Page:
Some of the more common symptoms of dehydration include a dry mouth, thirst, dry skin, headache and dizziness. When a person's body does not have enough water or fluids, it becomes dehydrated. The condition can range from mild to severe.
If a person's body loses too much fluid at one time, or if not enough fluids are consumed to keep the body hydrated, dehydration may set in. Some ways in which the body may lose too much fluid include:
- Excessive sweating
- High fever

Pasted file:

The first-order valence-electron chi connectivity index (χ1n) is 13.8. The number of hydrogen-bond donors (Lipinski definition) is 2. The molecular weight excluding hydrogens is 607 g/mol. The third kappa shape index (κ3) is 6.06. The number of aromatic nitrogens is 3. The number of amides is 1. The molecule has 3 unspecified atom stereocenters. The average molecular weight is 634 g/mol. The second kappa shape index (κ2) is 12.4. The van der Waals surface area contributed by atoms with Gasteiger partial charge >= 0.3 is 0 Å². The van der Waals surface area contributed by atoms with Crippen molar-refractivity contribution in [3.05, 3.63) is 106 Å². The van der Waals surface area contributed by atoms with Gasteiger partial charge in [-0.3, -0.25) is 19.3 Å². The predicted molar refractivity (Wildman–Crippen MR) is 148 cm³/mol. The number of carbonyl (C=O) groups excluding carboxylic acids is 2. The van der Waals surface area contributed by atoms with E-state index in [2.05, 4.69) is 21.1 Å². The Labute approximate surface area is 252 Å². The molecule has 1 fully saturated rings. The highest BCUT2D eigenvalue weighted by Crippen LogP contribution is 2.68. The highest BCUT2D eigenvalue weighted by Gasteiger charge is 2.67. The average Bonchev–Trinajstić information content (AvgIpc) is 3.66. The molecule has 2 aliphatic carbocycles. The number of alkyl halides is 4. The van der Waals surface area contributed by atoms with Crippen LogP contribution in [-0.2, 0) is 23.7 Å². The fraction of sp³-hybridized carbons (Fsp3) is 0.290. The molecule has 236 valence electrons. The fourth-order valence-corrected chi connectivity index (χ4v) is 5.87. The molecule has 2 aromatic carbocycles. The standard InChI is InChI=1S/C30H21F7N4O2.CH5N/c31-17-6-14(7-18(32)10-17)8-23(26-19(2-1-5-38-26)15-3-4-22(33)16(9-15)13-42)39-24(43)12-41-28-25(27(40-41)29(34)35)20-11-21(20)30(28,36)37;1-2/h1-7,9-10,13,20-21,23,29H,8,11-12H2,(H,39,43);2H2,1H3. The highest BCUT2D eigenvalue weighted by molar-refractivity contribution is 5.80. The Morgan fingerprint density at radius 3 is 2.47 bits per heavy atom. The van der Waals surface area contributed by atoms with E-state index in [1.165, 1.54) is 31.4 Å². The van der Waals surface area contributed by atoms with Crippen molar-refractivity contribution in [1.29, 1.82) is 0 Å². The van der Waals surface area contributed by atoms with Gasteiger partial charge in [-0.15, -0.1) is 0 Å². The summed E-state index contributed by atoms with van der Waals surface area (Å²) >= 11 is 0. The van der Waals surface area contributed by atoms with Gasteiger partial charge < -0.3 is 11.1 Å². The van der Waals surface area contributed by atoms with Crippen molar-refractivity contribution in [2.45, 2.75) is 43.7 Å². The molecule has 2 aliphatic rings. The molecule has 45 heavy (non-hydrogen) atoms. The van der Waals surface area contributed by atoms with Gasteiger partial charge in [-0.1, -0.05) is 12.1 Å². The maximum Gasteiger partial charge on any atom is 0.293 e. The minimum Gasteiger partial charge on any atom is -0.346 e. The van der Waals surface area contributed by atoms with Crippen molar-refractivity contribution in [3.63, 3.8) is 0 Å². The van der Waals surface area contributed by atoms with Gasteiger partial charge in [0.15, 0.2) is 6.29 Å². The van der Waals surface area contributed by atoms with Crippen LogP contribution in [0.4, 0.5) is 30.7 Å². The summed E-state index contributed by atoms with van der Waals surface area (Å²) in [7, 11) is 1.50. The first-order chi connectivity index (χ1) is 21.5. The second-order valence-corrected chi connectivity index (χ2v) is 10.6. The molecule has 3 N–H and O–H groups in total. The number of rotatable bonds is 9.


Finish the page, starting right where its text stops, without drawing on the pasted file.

- Excessive vomiting or diarrhea
- Excessive urination
Most people tend to take in enough fluids into keep the body hydrated. However, if someone is sick or nauseous, for example, fluid intake may decrease significantly enough to be of concern. People suffering from diseases such as diabetes are also at risk for dehydration.
Treatment of dehydration simply involves providing the body with the necessary fluids. For those who are nauseous or sick, sucking on ice cubes will help increase fluid intake. Fresh water or sports drinks with electrolytes are also helpful. For severe dehydration cases, it may be necessary to be admitted to the hospital to receive fluids directly into the body intravenously, through an IV directly into a person's vein.